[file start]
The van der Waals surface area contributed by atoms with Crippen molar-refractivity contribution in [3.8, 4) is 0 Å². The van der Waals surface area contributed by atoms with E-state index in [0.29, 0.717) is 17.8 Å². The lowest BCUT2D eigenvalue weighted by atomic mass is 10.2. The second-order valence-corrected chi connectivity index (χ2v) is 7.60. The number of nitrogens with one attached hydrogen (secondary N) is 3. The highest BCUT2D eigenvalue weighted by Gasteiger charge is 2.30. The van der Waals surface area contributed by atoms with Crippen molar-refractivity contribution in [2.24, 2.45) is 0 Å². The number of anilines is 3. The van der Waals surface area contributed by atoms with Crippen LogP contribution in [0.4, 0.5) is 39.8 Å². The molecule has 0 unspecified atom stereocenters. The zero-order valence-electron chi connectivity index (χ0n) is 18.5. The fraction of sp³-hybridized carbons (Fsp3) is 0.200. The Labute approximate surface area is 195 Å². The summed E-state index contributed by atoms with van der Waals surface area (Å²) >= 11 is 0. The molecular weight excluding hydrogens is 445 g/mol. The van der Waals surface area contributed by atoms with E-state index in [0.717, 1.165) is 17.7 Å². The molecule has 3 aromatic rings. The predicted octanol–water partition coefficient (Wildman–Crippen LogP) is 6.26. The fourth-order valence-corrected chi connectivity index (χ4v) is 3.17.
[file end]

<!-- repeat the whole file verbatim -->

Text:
The van der Waals surface area contributed by atoms with Crippen molar-refractivity contribution in [3.8, 4) is 0 Å². The van der Waals surface area contributed by atoms with E-state index in [0.29, 0.717) is 17.8 Å². The lowest BCUT2D eigenvalue weighted by atomic mass is 10.2. The second-order valence-corrected chi connectivity index (χ2v) is 7.60. The number of nitrogens with one attached hydrogen (secondary N) is 3. The highest BCUT2D eigenvalue weighted by Gasteiger charge is 2.30. The van der Waals surface area contributed by atoms with Crippen molar-refractivity contribution in [2.24, 2.45) is 0 Å². The number of anilines is 3. The van der Waals surface area contributed by atoms with Crippen LogP contribution in [0.4, 0.5) is 39.8 Å². The molecule has 0 unspecified atom stereocenters. The zero-order valence-electron chi connectivity index (χ0n) is 18.5. The fraction of sp³-hybridized carbons (Fsp3) is 0.200. The Labute approximate surface area is 195 Å². The summed E-state index contributed by atoms with van der Waals surface area (Å²) >= 11 is 0. The molecular weight excluding hydrogens is 445 g/mol. The van der Waals surface area contributed by atoms with E-state index in [0.717, 1.165) is 17.7 Å². The molecule has 3 aromatic rings. The predicted octanol–water partition coefficient (Wildman–Crippen LogP) is 6.26. The fourth-order valence-corrected chi connectivity index (χ4v) is 3.17.